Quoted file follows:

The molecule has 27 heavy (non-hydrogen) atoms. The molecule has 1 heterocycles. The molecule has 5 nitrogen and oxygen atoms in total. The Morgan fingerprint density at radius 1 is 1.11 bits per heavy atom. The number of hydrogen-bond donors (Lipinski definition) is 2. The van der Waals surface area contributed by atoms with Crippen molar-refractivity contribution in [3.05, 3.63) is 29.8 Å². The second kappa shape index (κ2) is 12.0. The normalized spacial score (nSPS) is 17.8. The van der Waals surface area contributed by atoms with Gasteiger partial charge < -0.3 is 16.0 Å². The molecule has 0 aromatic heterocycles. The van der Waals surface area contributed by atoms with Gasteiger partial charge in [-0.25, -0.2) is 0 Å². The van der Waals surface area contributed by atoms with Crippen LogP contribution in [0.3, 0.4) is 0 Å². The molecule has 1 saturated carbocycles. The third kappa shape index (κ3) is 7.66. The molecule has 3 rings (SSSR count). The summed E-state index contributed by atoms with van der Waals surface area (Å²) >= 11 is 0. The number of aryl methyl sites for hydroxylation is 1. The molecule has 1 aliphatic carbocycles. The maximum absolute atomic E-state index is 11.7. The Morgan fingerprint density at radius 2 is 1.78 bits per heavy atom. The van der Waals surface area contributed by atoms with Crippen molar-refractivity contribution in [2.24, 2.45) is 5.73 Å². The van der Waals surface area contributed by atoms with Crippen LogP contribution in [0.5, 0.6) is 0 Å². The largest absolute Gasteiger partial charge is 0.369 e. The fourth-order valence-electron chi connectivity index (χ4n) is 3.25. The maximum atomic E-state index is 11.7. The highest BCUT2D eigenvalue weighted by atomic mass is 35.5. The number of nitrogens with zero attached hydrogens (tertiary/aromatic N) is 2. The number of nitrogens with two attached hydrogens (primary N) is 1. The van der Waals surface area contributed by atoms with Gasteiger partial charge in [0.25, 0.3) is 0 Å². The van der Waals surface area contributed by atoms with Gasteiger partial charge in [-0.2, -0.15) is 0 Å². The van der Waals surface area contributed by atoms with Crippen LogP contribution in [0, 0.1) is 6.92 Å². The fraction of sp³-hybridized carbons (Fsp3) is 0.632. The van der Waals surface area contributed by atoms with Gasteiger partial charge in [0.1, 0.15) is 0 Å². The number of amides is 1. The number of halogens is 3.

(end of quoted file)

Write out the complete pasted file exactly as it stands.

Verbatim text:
The molecule has 27 heavy (non-hydrogen) atoms. The molecule has 1 heterocycles. The molecule has 5 nitrogen and oxygen atoms in total. The Morgan fingerprint density at radius 1 is 1.11 bits per heavy atom. The number of hydrogen-bond donors (Lipinski definition) is 2. The van der Waals surface area contributed by atoms with Crippen molar-refractivity contribution in [3.05, 3.63) is 29.8 Å². The second kappa shape index (κ2) is 12.0. The normalized spacial score (nSPS) is 17.8. The van der Waals surface area contributed by atoms with Gasteiger partial charge < -0.3 is 16.0 Å². The molecule has 0 aromatic heterocycles. The van der Waals surface area contributed by atoms with Gasteiger partial charge in [-0.25, -0.2) is 0 Å². The van der Waals surface area contributed by atoms with Crippen LogP contribution in [0.3, 0.4) is 0 Å². The molecule has 1 saturated carbocycles. The third kappa shape index (κ3) is 7.66. The molecule has 3 rings (SSSR count). The summed E-state index contributed by atoms with van der Waals surface area (Å²) >= 11 is 0. The number of aryl methyl sites for hydroxylation is 1. The molecule has 1 aliphatic carbocycles. The maximum absolute atomic E-state index is 11.7. The Morgan fingerprint density at radius 2 is 1.78 bits per heavy atom. The van der Waals surface area contributed by atoms with Crippen molar-refractivity contribution in [2.24, 2.45) is 5.73 Å². The van der Waals surface area contributed by atoms with Crippen LogP contribution in [0.5, 0.6) is 0 Å². The largest absolute Gasteiger partial charge is 0.369 e. The fourth-order valence-electron chi connectivity index (χ4n) is 3.25. The maximum atomic E-state index is 11.7. The highest BCUT2D eigenvalue weighted by atomic mass is 35.5. The number of nitrogens with zero attached hydrogens (tertiary/aromatic N) is 2. The number of nitrogens with two attached hydrogens (primary N) is 1. The van der Waals surface area contributed by atoms with Gasteiger partial charge in [0.25, 0.3) is 0 Å². The van der Waals surface area contributed by atoms with Gasteiger partial charge in [-0.2, -0.15) is 0 Å². The van der Waals surface area contributed by atoms with Crippen LogP contribution in [0, 0.1) is 6.92 Å². The fraction of sp³-hybridized carbons (Fsp3) is 0.632. The van der Waals surface area contributed by atoms with Gasteiger partial charge in [0.1, 0.15) is 0 Å². The number of amides is 1. The number of halogens is 3.